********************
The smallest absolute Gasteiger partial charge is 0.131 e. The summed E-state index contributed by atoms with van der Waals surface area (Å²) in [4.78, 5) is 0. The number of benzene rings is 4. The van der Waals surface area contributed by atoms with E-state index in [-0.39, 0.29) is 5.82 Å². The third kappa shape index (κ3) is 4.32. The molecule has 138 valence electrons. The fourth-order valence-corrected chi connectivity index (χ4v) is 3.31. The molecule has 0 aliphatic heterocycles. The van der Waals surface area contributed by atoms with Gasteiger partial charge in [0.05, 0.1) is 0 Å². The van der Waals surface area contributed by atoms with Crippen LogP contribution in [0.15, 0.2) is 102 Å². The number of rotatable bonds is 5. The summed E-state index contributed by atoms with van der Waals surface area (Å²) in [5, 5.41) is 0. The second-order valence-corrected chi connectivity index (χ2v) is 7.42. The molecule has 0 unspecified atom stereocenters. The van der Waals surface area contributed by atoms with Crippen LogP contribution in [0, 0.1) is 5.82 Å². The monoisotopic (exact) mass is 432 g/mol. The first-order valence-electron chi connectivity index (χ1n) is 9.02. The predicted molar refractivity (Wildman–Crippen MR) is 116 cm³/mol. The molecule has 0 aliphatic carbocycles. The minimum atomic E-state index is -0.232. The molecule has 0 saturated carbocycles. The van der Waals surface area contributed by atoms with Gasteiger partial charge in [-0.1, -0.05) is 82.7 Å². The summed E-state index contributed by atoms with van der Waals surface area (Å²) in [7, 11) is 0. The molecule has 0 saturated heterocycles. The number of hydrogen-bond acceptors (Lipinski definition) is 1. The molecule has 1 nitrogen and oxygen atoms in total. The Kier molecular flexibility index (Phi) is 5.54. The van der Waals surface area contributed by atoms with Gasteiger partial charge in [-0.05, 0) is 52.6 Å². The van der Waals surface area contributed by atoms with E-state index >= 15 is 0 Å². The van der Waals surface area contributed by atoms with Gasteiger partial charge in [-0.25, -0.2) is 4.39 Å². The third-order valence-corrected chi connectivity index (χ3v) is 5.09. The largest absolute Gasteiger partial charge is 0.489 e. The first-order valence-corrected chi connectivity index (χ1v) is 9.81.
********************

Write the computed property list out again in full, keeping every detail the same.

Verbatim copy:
The smallest absolute Gasteiger partial charge is 0.131 e. The summed E-state index contributed by atoms with van der Waals surface area (Å²) in [4.78, 5) is 0. The number of benzene rings is 4. The van der Waals surface area contributed by atoms with E-state index in [-0.39, 0.29) is 5.82 Å². The third kappa shape index (κ3) is 4.32. The molecule has 138 valence electrons. The fourth-order valence-corrected chi connectivity index (χ4v) is 3.31. The molecule has 0 aliphatic heterocycles. The van der Waals surface area contributed by atoms with Gasteiger partial charge in [0.05, 0.1) is 0 Å². The van der Waals surface area contributed by atoms with Crippen LogP contribution in [0.15, 0.2) is 102 Å². The number of rotatable bonds is 5. The summed E-state index contributed by atoms with van der Waals surface area (Å²) in [5, 5.41) is 0. The second-order valence-corrected chi connectivity index (χ2v) is 7.42. The molecule has 0 unspecified atom stereocenters. The van der Waals surface area contributed by atoms with Crippen LogP contribution in [0, 0.1) is 5.82 Å². The monoisotopic (exact) mass is 432 g/mol. The first-order valence-electron chi connectivity index (χ1n) is 9.02. The predicted molar refractivity (Wildman–Crippen MR) is 116 cm³/mol. The molecule has 0 aliphatic carbocycles. The minimum atomic E-state index is -0.232. The molecule has 0 saturated carbocycles. The van der Waals surface area contributed by atoms with Gasteiger partial charge in [-0.1, -0.05) is 82.7 Å². The summed E-state index contributed by atoms with van der Waals surface area (Å²) in [7, 11) is 0. The molecule has 0 saturated heterocycles. The number of hydrogen-bond acceptors (Lipinski definition) is 1. The molecule has 1 nitrogen and oxygen atoms in total. The Kier molecular flexibility index (Phi) is 5.54. The van der Waals surface area contributed by atoms with Gasteiger partial charge in [-0.05, 0) is 52.6 Å². The van der Waals surface area contributed by atoms with E-state index >= 15 is 0 Å². The van der Waals surface area contributed by atoms with Gasteiger partial charge in [-0.25, -0.2) is 4.39 Å². The third-order valence-corrected chi connectivity index (χ3v) is 5.09. The largest absolute Gasteiger partial charge is 0.489 e. The first-order valence-corrected chi connectivity index (χ1v) is 9.81.